'It is fresh and beautifully observed'
The Fish, La Pileta Cave, about 20,000bc, 5ft long, Province of Malaga, Andalucia, Spain
Peter Randall-Page says:
I decided on the fish drawing from Cueva de la Pileta because it is fresh and beautifully observed and because it was made by someone, probably not dissimilar to me, more than 20,000 years ago and I saw it, by torchlight, last week.
Peter Randall-Page is a sculptor and artist. His work can be seen in ‘On Form: Sculpture in Stone’ at Asthall Manor, Oxfordshire, until July 8; in the Summer Exhibition at the Royal Academy, London, until August 19; and at Castle Drogo, Devon, until November 4.
John McEwen comments on The Fish:
La Pileta Cave is still in the family of the farmer José Lobato, who discovered it in 1905. It’s in the limestone mountains of the Serranía de Ronda, 10 minutes by car from Ronda, near the village of Benaoján. Lobato was looking for the home of the local bat colony (still 4,000 strong) as a source of valuable fertiliser, a hazardous operation in those days that required ropes. When he finally entered the cave, he found evidence of, he thought, Moorish occupation (8th–15th century). The drawings and markings earned the cavernous complex the name Los Letreros: The Signs.
Later, Col Willoughby Cole Verner, a keen ornithologist, visited the district. He had no informed anthropological interest, but his guide’s chatter of Los Letreros aroused his curiosity. Consequently, during the winters of 1909–10 and 1910–11, he explored the cavern. He wrote up his findings, Letters from Wilder Spain, in the Saturday Review.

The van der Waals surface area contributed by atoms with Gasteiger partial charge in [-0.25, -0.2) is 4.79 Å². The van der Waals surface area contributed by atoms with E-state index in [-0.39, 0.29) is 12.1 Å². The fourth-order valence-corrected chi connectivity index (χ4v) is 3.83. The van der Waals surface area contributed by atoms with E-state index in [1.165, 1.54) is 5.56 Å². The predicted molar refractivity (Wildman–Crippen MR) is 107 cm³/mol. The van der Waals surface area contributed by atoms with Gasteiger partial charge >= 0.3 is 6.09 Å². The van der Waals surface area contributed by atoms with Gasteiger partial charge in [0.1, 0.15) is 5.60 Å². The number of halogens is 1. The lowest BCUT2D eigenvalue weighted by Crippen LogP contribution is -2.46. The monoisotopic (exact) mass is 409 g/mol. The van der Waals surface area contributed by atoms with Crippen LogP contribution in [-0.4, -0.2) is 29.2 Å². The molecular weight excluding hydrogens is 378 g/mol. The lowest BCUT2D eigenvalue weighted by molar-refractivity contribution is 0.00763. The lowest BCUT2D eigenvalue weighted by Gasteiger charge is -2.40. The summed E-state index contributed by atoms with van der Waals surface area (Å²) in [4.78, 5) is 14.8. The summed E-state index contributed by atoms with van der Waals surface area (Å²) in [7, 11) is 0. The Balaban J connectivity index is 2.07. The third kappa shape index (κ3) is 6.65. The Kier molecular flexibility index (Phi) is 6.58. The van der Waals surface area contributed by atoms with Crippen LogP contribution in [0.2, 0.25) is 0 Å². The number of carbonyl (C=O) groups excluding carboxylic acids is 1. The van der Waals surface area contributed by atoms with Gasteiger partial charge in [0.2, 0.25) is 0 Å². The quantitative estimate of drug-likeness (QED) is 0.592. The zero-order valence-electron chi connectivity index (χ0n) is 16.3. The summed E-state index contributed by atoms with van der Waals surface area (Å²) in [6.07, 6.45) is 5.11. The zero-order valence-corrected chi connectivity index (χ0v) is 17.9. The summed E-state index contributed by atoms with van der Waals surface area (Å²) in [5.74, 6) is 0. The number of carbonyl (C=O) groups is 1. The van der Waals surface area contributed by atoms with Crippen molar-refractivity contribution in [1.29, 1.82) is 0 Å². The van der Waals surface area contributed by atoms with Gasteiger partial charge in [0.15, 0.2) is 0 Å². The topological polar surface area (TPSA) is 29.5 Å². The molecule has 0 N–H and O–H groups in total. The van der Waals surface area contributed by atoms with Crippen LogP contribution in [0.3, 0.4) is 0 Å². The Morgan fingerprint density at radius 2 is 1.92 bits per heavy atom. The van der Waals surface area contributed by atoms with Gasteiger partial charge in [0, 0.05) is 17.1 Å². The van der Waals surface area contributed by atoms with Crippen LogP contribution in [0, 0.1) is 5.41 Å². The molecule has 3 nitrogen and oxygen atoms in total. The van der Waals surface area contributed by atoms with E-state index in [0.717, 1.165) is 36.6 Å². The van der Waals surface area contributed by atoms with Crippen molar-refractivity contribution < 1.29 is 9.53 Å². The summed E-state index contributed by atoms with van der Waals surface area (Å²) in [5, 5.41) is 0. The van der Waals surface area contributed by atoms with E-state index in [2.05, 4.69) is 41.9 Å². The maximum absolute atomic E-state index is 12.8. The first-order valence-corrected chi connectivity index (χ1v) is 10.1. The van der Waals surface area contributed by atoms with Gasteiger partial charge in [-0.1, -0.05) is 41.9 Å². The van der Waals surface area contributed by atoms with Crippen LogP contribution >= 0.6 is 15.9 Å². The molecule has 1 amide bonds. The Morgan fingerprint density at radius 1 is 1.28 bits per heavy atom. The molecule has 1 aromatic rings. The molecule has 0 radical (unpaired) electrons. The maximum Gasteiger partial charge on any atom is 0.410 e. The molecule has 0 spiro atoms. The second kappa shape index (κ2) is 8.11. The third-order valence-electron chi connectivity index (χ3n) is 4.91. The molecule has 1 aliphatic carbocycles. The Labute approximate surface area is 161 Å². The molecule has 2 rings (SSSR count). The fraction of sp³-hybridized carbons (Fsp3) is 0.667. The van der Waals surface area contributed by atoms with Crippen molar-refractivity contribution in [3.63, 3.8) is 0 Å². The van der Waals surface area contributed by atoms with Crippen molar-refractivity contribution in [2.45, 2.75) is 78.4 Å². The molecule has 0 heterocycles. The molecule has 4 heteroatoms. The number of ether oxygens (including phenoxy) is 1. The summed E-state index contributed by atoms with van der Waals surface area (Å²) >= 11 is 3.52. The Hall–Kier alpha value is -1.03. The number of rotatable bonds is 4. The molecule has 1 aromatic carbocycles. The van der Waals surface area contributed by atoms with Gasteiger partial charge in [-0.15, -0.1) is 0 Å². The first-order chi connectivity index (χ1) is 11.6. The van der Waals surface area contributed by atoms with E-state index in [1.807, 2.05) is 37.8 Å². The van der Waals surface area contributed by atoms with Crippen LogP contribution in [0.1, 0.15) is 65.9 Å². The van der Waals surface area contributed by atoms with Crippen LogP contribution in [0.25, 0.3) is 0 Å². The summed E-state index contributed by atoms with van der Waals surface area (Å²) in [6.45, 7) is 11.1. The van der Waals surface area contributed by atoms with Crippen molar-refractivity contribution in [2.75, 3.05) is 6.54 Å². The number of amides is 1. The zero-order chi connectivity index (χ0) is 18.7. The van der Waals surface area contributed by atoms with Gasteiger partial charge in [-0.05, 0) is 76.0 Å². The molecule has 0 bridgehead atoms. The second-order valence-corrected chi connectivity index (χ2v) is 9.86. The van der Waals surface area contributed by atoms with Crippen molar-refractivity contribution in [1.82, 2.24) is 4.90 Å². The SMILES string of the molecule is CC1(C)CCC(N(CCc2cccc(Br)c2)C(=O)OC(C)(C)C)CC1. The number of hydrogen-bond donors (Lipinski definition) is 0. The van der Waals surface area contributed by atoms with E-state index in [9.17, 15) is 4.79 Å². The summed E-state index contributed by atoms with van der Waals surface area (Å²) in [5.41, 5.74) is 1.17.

They were read by two distinguished anthropologists, Abbe Henri Breuil (d. 1961) and Hugo Obermaier (d. 1946), and, in 1912, they conducted a two-month examination with Verner. The historical revelation was that this naturalistic Late Old Stone Age art (25,000bc–15,000bc) was clearly linked to similar, better-known examples in northern Spain and southern France, proving previously unknown lines of cultural communication.
The most famous drawing, the fish – probably a halibut – is at the end of the longest gallery (380 yards) in the deepest part of the cave, now known as the Fish Chamber. It was discovered between the World Wars by Lobato’s son, who also discovered the more convenient entrance currently used for the best and most intimate experience of prehistoric paintings visitable today.
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